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But it was all in fun, it was a good show, and we all made good money, had hotel rooms and food so, I just said what the fuck and went for it, got paid to see some of the country, and was exhausted when I got back. The road home back across the country was a long one. I didn’t mess around with the girls, as much as the appetite may have been there. Opportunities presented themselves on a few occasions, but it was best to keep it clean, in case I wanted to go on another tour in the near future. I didn’t want the word to get out to the wrong person and get nixed from any consideration down the road, possibly without me even knowing.

The other time I was gone from Café B was that of an emergency. I was getting ready to go to work at the restaurant, it was a Friday in July, and a few minutes before I was going to leave the house, I got this collapsing pain in my side that wouldn’t go away. I was in great shape and had no idea what was going on. I called work and rushed to the emergency room with the aid of a friend. It was impossible for me to drive. They sedated my pain and started doing tests, finding out far after that it wasn’t my appendix, but a couple polyps had perforated in my colon. They were leaking out. I had Diverticulitis, which is an acute case of Diverticulosis. But they didn’t know or diagnose that at first. It just came on.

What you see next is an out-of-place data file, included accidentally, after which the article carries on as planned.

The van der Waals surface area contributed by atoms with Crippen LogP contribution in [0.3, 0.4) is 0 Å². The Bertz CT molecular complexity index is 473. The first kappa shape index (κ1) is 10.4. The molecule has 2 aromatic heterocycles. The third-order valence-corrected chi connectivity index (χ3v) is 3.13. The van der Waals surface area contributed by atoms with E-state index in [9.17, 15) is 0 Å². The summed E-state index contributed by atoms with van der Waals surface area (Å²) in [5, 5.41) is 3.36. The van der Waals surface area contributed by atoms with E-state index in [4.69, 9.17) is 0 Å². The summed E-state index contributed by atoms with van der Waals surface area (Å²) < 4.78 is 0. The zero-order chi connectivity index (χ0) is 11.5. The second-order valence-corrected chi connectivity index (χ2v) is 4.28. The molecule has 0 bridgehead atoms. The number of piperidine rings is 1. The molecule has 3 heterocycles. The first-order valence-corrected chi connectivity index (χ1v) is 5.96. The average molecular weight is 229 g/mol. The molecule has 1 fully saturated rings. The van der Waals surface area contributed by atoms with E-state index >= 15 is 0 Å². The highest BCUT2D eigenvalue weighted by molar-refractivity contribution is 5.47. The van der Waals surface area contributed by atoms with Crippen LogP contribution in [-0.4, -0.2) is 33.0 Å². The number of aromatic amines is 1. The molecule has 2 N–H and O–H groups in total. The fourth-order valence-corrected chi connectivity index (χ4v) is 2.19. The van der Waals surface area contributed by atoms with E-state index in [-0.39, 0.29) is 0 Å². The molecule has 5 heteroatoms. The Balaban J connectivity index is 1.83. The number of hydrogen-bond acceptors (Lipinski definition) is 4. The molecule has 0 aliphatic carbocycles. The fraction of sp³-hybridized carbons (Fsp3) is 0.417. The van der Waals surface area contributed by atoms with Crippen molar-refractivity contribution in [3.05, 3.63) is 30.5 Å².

Early the next day I was on the operating table for what I thought at the time was going to be short repair and a couple days in the outpatient. I woke up from what ended up being a 6-hour surgery to find out that they had to do an exploratory on me. Luckily it was in the ascending section that they could sew up and put me back together without leaving any skin and tube holes open. I was in for seven days with no food, no drink, and no sleep due to that nasty NG tube being so incredibly uncomfortable through the nose and down my throat. I had tubes and vein lines everywhere, even in a place I would have never guessed as necessary. And that was all too creepy getting pulled out!